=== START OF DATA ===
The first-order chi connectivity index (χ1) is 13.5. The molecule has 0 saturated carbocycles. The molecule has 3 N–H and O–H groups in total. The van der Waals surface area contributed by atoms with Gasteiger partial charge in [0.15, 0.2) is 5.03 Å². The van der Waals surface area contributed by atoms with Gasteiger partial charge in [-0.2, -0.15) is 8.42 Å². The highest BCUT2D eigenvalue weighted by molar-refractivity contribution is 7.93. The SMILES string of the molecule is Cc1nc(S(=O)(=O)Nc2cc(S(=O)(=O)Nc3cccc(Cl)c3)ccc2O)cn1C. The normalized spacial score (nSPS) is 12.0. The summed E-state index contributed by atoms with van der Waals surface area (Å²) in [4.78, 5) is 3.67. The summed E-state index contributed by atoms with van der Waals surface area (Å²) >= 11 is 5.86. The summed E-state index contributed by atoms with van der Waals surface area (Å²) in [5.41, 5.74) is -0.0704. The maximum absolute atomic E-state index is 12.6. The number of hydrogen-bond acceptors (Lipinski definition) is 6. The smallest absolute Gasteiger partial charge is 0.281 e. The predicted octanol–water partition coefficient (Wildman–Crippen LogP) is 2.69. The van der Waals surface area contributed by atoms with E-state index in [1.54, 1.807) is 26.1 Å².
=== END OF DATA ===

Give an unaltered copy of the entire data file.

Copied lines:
The first-order chi connectivity index (χ1) is 13.5. The molecule has 0 saturated carbocycles. The molecule has 3 N–H and O–H groups in total. The van der Waals surface area contributed by atoms with Gasteiger partial charge in [0.15, 0.2) is 5.03 Å². The van der Waals surface area contributed by atoms with Gasteiger partial charge in [-0.2, -0.15) is 8.42 Å². The highest BCUT2D eigenvalue weighted by molar-refractivity contribution is 7.93. The SMILES string of the molecule is Cc1nc(S(=O)(=O)Nc2cc(S(=O)(=O)Nc3cccc(Cl)c3)ccc2O)cn1C. The normalized spacial score (nSPS) is 12.0. The summed E-state index contributed by atoms with van der Waals surface area (Å²) in [4.78, 5) is 3.67. The summed E-state index contributed by atoms with van der Waals surface area (Å²) >= 11 is 5.86. The summed E-state index contributed by atoms with van der Waals surface area (Å²) in [5.41, 5.74) is -0.0704. The maximum absolute atomic E-state index is 12.6. The number of hydrogen-bond acceptors (Lipinski definition) is 6. The smallest absolute Gasteiger partial charge is 0.281 e. The predicted octanol–water partition coefficient (Wildman–Crippen LogP) is 2.69. The van der Waals surface area contributed by atoms with E-state index in [1.54, 1.807) is 26.1 Å².